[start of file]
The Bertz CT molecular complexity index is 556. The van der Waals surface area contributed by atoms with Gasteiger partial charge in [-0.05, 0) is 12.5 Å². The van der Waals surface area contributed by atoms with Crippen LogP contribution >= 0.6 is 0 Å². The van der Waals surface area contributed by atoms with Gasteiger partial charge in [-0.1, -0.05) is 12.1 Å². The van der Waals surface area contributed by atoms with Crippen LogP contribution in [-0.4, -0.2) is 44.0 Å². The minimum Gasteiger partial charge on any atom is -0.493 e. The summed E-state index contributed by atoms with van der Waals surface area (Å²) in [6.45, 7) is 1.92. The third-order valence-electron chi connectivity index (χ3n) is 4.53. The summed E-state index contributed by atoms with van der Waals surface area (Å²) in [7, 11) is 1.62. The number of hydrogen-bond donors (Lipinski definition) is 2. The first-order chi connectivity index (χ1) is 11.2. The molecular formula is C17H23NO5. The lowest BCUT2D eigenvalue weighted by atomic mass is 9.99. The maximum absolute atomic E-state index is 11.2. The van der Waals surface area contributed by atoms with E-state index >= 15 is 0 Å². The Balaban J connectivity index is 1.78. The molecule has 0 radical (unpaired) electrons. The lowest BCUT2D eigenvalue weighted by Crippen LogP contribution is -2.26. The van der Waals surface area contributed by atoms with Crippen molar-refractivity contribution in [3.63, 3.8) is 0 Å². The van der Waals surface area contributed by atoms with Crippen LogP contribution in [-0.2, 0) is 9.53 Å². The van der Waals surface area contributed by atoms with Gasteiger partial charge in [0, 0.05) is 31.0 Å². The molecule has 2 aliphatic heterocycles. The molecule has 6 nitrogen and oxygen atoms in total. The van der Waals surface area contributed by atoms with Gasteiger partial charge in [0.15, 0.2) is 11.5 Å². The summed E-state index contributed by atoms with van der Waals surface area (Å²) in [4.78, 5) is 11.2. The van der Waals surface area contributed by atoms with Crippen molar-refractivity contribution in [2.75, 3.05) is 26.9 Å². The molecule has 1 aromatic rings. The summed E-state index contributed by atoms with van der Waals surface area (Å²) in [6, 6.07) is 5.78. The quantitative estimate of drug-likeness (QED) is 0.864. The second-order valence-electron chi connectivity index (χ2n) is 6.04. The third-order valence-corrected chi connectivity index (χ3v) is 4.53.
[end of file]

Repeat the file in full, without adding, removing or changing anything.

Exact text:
The Bertz CT molecular complexity index is 556. The van der Waals surface area contributed by atoms with Gasteiger partial charge in [-0.05, 0) is 12.5 Å². The van der Waals surface area contributed by atoms with Crippen LogP contribution >= 0.6 is 0 Å². The van der Waals surface area contributed by atoms with Gasteiger partial charge in [-0.1, -0.05) is 12.1 Å². The van der Waals surface area contributed by atoms with Crippen LogP contribution in [-0.4, -0.2) is 44.0 Å². The minimum Gasteiger partial charge on any atom is -0.493 e. The summed E-state index contributed by atoms with van der Waals surface area (Å²) in [6.45, 7) is 1.92. The third-order valence-electron chi connectivity index (χ3n) is 4.53. The summed E-state index contributed by atoms with van der Waals surface area (Å²) in [7, 11) is 1.62. The number of hydrogen-bond donors (Lipinski definition) is 2. The first-order chi connectivity index (χ1) is 11.2. The molecular formula is C17H23NO5. The lowest BCUT2D eigenvalue weighted by atomic mass is 9.99. The maximum absolute atomic E-state index is 11.2. The van der Waals surface area contributed by atoms with E-state index >= 15 is 0 Å². The Balaban J connectivity index is 1.78. The molecule has 0 radical (unpaired) electrons. The lowest BCUT2D eigenvalue weighted by Crippen LogP contribution is -2.26. The van der Waals surface area contributed by atoms with Crippen molar-refractivity contribution in [3.63, 3.8) is 0 Å². The van der Waals surface area contributed by atoms with Crippen LogP contribution in [-0.2, 0) is 9.53 Å². The van der Waals surface area contributed by atoms with Gasteiger partial charge in [0, 0.05) is 31.0 Å². The molecule has 2 aliphatic heterocycles. The molecule has 6 nitrogen and oxygen atoms in total. The van der Waals surface area contributed by atoms with Gasteiger partial charge in [0.15, 0.2) is 11.5 Å². The summed E-state index contributed by atoms with van der Waals surface area (Å²) in [4.78, 5) is 11.2. The van der Waals surface area contributed by atoms with Crippen molar-refractivity contribution in [2.75, 3.05) is 26.9 Å². The molecule has 1 aromatic rings. The summed E-state index contributed by atoms with van der Waals surface area (Å²) in [6, 6.07) is 5.78. The quantitative estimate of drug-likeness (QED) is 0.864. The second-order valence-electron chi connectivity index (χ2n) is 6.04. The third-order valence-corrected chi connectivity index (χ3v) is 4.53.